In mathematics and computer science, a **recursive definition**, or **inductive definition**, is used to define the elements in a set in terms of other elements in the set (Aczel 1977:740ff). Some examples of recursively-definable objects include factorials, natural numbers, Fibonacci numbers, and the Cantor ternary set.

A recursive definition of a function defines values of the function for some inputs in terms of the values of the same function for other (usually smaller) inputs. For example, the factorial function *n*! is defined by the rules

This definition is valid for each natural number n, because the recursion eventually reaches the **base case** of 0. The definition may also be thought of as giving a procedure for computing the value of the function *n*!, starting from *n* = 0 and proceeding onwards with *n* = 1, 2, 3 etc.

The recursion theorem states that such a definition indeed defines a function that is unique. The proof uses mathematical induction.^{[1]}

An inductive definition of a set describes the elements in a set in terms of other elements in the set. For example, one definition of the set of natural numbers is:

- 1 is in
- If an element
*n*is in then*n*+ 1 is in - is the smallest set satisfying (1) and (2).

There are many sets that satisfy (1) and (2) – for example, the set {1, 1.649, 2, 2.649, 3, 3.649, …} satisfies the definition. However, condition (3) specifies the set of natural numbers by removing the sets with extraneous members.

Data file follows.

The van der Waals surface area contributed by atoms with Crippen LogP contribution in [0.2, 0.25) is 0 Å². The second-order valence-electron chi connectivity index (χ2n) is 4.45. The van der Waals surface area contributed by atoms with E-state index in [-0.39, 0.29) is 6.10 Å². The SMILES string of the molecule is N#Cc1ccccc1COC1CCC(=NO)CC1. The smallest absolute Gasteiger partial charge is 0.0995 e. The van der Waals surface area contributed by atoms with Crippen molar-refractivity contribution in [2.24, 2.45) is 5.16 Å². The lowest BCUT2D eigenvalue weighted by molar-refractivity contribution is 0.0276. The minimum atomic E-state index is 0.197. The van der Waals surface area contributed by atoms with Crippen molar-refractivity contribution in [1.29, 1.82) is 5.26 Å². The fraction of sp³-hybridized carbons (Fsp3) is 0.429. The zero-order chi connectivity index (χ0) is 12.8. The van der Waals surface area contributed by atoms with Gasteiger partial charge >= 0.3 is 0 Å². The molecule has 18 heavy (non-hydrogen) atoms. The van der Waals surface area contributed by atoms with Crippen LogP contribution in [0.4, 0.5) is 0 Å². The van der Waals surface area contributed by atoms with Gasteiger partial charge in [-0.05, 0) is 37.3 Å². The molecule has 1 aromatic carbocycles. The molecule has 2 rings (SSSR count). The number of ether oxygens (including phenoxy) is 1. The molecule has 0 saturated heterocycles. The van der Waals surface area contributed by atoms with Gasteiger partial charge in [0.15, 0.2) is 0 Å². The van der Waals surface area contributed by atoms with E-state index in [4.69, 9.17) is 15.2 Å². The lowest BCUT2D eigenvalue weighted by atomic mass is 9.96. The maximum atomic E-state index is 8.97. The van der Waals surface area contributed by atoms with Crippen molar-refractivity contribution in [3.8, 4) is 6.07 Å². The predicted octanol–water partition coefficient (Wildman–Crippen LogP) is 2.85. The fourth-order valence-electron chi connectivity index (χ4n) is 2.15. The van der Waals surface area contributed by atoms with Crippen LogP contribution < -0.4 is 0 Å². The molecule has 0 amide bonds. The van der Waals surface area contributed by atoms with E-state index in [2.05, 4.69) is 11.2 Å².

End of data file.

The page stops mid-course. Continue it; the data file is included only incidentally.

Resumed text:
Properties of recursively defined functions and sets can often be proved by an induction principle that follows the recursive definition. For example, the definition of the natural numbers presented here directly implies the principle of mathematical induction for natural numbers: if a property holds of the natural number 0 (or 1), and the property holds of *n* + 1 whenever it holds of n, then the property holds of all natural numbers (Aczel 1977:742).

Most recursive definitions have two foundations: a base case (basis) and an inductive clause.

The difference between a circular definition and a recursive definition is that a recursive definition must always have *base cases*, cases that satisfy the definition *without* being defined in terms of the definition itself, and that all other instances in the inductive clauses must be "smaller" in some sense (i.e., *closer* to those base cases that terminate the recursion) — a rule also known as "recur only with a simpler case".^{[2]}

In contrast, a circular definition may have no base case, and even may define the value of a function in terms of that value itself — rather than on other values of the function. Such a situation would lead to an infinite regress.

That recursive definitions are valid – meaning that a recursive definition identifies a unique function – is a theorem of set theory known as the recursion theorem, the proof of which is non-trivial.^{[3]} Where the domain of the function is the natural numbers, sufficient conditions for the definition to be valid are that the value of *f*(0) (i.e., base case) is given, and that for *n* > 0, an algorithm is given for determining *f*(*n*) in terms of n, (i.e., inductive clause).